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World Water Day: Celebrating Groundwater As Living Element Deserving Value

Mar 18, 2022

Specific mineral resources are natural deposits located in particular places on earth, except for water, which is naturally available in all places. Thus, in different forms and with the aid of other natural elements, water is available through various sources such as oceans, seas, wetlands and deltas, lakes, ponds, rain, streams, falls, rivers, and underground. All these water bodies compliment each other. Through human ingenuity, where water cannot be accessed in its natural form, it has been channeled through various artificial means for personal and industrial use.

What is World Water Day?

World Water DayThe UN Secretary General, António Guterres in his message celebrating annual World Water Day (WWD), outlines that “water means protection. A well-managed water cycle – encompassing drinking water, sanitation, hygiene, wastewater, transboundary governance, the environment and more – means a defence against ill-health and indignity and a response to challenges from a changing climate and increasing global demand.” Invariably, water has an enormous role in sustaining our individual and collective survival, as well as the community’s development.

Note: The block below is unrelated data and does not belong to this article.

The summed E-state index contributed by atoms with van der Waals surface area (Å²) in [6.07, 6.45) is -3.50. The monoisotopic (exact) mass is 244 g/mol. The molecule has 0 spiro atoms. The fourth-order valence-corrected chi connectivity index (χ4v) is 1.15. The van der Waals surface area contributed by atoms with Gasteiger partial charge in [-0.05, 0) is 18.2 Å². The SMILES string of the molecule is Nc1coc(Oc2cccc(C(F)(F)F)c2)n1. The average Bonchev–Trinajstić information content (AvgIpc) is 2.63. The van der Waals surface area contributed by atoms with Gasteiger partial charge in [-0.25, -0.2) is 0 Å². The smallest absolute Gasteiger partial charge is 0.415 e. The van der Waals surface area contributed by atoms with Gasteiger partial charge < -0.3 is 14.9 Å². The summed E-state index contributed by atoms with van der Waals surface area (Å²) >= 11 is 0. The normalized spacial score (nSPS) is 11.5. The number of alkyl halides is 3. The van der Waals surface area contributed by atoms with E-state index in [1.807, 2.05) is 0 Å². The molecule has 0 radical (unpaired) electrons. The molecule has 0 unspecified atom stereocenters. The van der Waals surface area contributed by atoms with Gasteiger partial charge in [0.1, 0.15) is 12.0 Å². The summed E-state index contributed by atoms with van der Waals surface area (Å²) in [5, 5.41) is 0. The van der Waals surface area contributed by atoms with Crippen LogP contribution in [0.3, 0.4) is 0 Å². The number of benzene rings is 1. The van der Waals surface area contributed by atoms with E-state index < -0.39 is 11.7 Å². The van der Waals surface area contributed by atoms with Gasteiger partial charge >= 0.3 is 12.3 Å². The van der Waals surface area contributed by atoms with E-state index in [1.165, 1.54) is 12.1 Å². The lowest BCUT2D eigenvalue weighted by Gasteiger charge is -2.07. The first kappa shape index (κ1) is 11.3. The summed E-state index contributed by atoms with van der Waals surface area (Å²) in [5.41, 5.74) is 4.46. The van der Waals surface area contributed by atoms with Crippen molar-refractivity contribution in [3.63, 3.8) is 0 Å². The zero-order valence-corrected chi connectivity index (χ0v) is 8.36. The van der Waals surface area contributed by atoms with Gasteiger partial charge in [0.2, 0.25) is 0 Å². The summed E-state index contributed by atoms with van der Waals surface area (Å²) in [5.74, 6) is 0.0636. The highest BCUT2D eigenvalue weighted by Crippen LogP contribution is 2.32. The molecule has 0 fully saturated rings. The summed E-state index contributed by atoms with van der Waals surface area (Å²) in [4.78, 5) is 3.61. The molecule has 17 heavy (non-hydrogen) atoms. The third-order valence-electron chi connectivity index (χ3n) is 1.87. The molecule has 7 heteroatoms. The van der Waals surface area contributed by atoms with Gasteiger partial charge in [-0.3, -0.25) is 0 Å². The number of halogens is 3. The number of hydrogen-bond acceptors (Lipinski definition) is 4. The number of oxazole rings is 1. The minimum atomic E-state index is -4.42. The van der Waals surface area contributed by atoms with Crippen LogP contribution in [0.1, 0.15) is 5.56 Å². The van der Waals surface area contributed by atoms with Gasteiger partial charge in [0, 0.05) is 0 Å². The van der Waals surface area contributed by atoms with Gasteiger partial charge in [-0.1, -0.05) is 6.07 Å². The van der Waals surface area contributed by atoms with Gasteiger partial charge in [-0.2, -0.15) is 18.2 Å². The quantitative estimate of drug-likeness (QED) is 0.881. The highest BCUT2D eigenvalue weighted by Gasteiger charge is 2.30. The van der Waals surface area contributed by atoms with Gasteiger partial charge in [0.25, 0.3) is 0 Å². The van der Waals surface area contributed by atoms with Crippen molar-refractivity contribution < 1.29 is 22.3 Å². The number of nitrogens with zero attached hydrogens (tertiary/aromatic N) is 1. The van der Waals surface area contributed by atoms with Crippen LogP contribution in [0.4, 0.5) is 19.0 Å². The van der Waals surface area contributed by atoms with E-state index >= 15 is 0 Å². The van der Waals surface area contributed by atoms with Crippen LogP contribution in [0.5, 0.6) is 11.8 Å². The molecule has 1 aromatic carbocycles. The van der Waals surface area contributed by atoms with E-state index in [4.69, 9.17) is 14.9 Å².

Each year, World Water Day brings to light specific aspects of freshwater. Commemorating the day in 2022, the International Groundwater Resources Assessment Center (IGRAC), in conjunction with UN-Water decided that “Groundwater: making the invisible visible” will be the theme for World Water Day. The selection of groundwater as a point of discourse is significant because groundwater sustains the ecosystem, by maintaining the base flow of rivers, which prevents land subsidence and seawater interference.

Also, more than half of our drinking water in the world comes from groundwater, with the remaining used for agricultural irrigation and industrial purposes. Thus, it is a vital part of the climate adaptation process and provides an alternative source in places that lack access to safe water.

Irrespective of the notable significance accorded to groundwater, its invisibility has made people to continuously underrate and undervalue it.  According to IGRAC “Human activities (including population- and economic growth) and climate variability are rapidly increasing the pressure on groundwater resources: serious depletion and pollution problems are reported for many parts of the world.” Consequently, to remind people of the value of this invisible resource, World Water Day is instituted to bring to our awareness and share knowledge on how best to take care of our groundwater, especially for communities in developing nations.

Quality of Groundwater in Africa

 

World Water DayThe African city population is rapidly growing as a result of migration from the rural areas. IGRAC report on groundwater and fast-growing cities in Africa reveals that availability and quality of groundwater are major concerns in many African cities. In its view “these issues relate to the rapid growth of the cities and the lack of investments in water supply and sanitation, as well as the lack of groundwater management measures.”